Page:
By Bernie Barringer
What do shooting a mature public-land buck and a pair of tennis shoes have in common? Listen up and you’ll hear a story of how a bungled hunt turned out to be a success because of these seemingly unrelated elements.
Lee Heise is a serious bowhunter from Perryville, Missouri. Dissatisfied with the quality of deer hunting in that part of his home state, he decided to start looking at public hunting lands on the other side of the mighty Mississippi River. He discovered some areas with good bucks in southern Illinois, but he also found intense pressure on those properties.
“The hunting pressure is extreme,” Lee states. “The farther I would walk into public land, it seemed like the more the hunting pressure would ramp up. If you hunted seven days in these areas, I’ll bet someone would walk in on your hunt during five of those days. I wanted to quit.”
Good thing he didn’t. He soon learned to “think outside the box” by looking at small areas other hunters might overlook.
“I have been seeing more deer since I got away from the areas that attract hunters,” he notes. “Over time, I found some new spots — and some pretty good ones.”
Lee would glass areas in the evenings and scout on foot. Over time, he began turning up some decent bucks and learning more about how these bucks related to the public properties and the pressure. It was to one of the areas where he’d seen some decent bucks that he was headed in the predawn darkness of Nov. 14, 2017.
Lee had just concluded the 70-minute drive to his chosen hunting location when he stepped out of the truck in the dark and realized he’d forgotten something important: his hunting boots. Not willing to hunt all day in his sneakers, he decided he had no choice but to drive all the way home to retrieve his boots. It wasn’t exactly a great start to a day in the rut.
When the bowhunter finally arrived back at his hunting site it was full daylight, and he felt he needed to make a change in plans.
“I hang and hunt a lot,” he says. “So I decided to go to another spot only 80 yards from the road and put up my Lone Wolf stand.”
Lee had previously looked over this area on aerial photos and had liked what he’d seen. Plus, with optics he’d identified some shooter bucks in his long-distance scouting. There was a swamp nearby, along with a cut corn field, thick briars and cattails. In short, it looked like a place in which a good buck would live, and nearby was an area that looked like doe bedding cover. With all those positives present, the bowhunter decided to make the plunge.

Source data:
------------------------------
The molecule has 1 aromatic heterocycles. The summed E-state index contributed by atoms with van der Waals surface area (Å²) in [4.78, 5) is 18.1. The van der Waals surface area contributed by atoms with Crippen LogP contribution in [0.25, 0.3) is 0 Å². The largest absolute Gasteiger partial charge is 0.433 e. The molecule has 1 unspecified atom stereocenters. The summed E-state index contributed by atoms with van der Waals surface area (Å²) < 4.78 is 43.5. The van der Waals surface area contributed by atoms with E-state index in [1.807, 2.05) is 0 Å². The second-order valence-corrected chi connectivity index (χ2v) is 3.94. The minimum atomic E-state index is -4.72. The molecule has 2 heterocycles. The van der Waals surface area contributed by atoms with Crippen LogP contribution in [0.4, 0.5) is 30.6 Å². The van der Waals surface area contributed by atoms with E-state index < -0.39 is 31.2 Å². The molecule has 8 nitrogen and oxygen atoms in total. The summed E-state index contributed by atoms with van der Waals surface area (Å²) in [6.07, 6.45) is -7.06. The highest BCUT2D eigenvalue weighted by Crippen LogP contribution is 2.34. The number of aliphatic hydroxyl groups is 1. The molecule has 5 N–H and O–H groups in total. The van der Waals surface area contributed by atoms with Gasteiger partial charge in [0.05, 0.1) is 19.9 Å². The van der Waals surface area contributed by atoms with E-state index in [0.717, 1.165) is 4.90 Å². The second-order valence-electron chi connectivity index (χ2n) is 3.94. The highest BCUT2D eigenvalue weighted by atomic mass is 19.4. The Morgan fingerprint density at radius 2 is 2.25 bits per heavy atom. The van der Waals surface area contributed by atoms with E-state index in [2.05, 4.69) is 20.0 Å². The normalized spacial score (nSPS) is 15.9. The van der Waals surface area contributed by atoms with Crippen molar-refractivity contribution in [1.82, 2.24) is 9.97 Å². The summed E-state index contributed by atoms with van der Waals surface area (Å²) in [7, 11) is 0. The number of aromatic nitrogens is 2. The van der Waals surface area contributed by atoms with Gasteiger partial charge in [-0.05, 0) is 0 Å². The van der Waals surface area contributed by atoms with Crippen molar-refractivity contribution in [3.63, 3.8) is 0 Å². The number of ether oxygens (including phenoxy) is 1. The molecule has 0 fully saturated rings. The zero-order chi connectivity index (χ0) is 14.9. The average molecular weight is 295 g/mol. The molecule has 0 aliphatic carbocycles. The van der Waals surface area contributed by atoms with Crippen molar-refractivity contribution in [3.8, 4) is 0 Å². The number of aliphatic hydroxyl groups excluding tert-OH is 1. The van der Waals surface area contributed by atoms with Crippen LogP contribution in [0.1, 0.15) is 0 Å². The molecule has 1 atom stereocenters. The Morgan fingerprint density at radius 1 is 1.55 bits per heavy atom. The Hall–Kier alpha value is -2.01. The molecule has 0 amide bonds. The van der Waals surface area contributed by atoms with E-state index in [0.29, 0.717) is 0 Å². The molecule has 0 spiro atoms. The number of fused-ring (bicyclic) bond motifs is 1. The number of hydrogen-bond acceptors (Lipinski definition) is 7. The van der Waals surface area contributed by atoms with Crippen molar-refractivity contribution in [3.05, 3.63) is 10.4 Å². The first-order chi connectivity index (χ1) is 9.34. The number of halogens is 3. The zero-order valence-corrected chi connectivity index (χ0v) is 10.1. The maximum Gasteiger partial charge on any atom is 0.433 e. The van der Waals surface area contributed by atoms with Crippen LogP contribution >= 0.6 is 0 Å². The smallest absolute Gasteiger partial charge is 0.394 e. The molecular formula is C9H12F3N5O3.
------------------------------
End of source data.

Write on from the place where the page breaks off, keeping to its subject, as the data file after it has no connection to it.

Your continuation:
When Lee got back off the road he began to see deer trails and a high spot that looked good to him, so he picked out a tree and went to work putting up his portable tree stand.
In short order, he saw he was absolutely right about the location being doe bedding cover.
“I had does all around me as I was setting up,” Lee says. “There were goose hunters out in the cut corn field, and I could hear them calling, talking and even shooting, but the does ignored them. They were not bothered by the sounds of cars travelling the road only 80 yards away.”
Lee had been on stand for about two hours when he heard a loud, deep grunt that sounded almost like a growl. He wasn’t even sure what he’d just heard was a buck . . . until he looked in that direction and saw a doe walking his way with a big buck following her. The doe walked by on a trail only 10 yards from his stand, and at that moment the bowhunter knew he was likely to get a chip shot at the big 10-pointer.
But as so often happens, the buck changed his course. Instead of passing broadside, he came right to the base of Lee’s tree. That obviously was far from ideal.
“He started working a scrape and licking branch on the tree I was in,” Lee recalls. “I was only 15 feet high, but he didn’t see me, even though he was looking right up at me when he worked the branch. I didn’t have a shot!”
Rather than try to find a way to get an arrow into the buck, Lee patiently waited. Finally, as the doe walked off, the buck turned to follow her. This presented the bowhunter with a nearly straight-down, quartering-away shot, and he made the most of it.
“The deer ran right toward my truck and disappeared from sight,” Lee remembers. “I waited 30 minutes before getting down, and then I decided to go to my truck before following the blood trail. When I got to the road, as I stood by my truck I looked back toward the stand — and there he was, lying dead only 30 yards from me.”
It was Lee’s first public-land buck in Illinois and a really good one for public property anywhere, with a net Pope & Young score of 143 5/8 typical.
“It was the first time I had ever laid eyes on that deer,” the bowhunter says. “But I had seen some others, so I knew there were good bucks in the area.”
So Lee Heise’s strategy of doing the things other local bowhunters weren’t doing, and hunting a place they’d overlooked, paid off handsomely last season. A punched nonresident either-sex tag provided clear evidence of that.